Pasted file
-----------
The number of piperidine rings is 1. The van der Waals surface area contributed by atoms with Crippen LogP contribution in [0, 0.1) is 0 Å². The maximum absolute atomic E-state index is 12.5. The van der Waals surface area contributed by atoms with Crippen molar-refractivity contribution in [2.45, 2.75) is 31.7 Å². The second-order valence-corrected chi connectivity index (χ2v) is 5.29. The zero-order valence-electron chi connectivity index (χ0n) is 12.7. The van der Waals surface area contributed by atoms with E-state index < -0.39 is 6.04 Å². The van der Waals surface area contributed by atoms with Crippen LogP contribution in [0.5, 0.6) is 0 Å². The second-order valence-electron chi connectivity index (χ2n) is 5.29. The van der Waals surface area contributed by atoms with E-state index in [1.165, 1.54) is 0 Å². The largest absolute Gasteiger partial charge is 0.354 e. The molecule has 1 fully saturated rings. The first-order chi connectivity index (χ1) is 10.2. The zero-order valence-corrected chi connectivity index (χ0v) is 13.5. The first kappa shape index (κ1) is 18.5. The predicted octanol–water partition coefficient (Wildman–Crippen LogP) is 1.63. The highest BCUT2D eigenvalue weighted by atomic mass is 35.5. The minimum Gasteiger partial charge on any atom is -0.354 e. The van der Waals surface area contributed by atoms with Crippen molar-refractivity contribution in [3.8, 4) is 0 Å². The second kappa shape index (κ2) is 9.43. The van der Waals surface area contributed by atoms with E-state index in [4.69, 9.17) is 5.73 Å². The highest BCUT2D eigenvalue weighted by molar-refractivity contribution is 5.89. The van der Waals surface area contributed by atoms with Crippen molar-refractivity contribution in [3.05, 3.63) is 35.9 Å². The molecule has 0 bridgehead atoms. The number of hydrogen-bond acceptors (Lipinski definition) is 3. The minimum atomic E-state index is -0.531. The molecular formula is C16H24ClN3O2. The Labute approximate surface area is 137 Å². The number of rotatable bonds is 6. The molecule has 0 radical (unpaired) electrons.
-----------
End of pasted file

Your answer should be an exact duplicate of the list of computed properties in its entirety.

The number of piperidine rings is 1. The van der Waals surface area contributed by atoms with Crippen LogP contribution in [0, 0.1) is 0 Å². The maximum absolute atomic E-state index is 12.5. The van der Waals surface area contributed by atoms with Crippen molar-refractivity contribution in [2.45, 2.75) is 31.7 Å². The second-order valence-corrected chi connectivity index (χ2v) is 5.29. The zero-order valence-electron chi connectivity index (χ0n) is 12.7. The van der Waals surface area contributed by atoms with E-state index < -0.39 is 6.04 Å². The van der Waals surface area contributed by atoms with Crippen LogP contribution in [0.5, 0.6) is 0 Å². The second-order valence-electron chi connectivity index (χ2n) is 5.29. The van der Waals surface area contributed by atoms with E-state index in [1.165, 1.54) is 0 Å². The largest absolute Gasteiger partial charge is 0.354 e. The molecule has 1 fully saturated rings. The first-order chi connectivity index (χ1) is 10.2. The zero-order valence-corrected chi connectivity index (χ0v) is 13.5. The first kappa shape index (κ1) is 18.5. The predicted octanol–water partition coefficient (Wildman–Crippen LogP) is 1.63. The highest BCUT2D eigenvalue weighted by atomic mass is 35.5. The minimum Gasteiger partial charge on any atom is -0.354 e. The van der Waals surface area contributed by atoms with Crippen molar-refractivity contribution in [3.8, 4) is 0 Å². The second kappa shape index (κ2) is 9.43. The van der Waals surface area contributed by atoms with E-state index in [4.69, 9.17) is 5.73 Å². The highest BCUT2D eigenvalue weighted by molar-refractivity contribution is 5.89. The van der Waals surface area contributed by atoms with Crippen molar-refractivity contribution in [3.05, 3.63) is 35.9 Å². The molecule has 0 bridgehead atoms. The number of hydrogen-bond acceptors (Lipinski definition) is 3. The minimum atomic E-state index is -0.531. The molecular formula is C16H24ClN3O2. The Labute approximate surface area is 137 Å². The number of rotatable bonds is 6. The molecule has 0 radical (unpaired) electrons.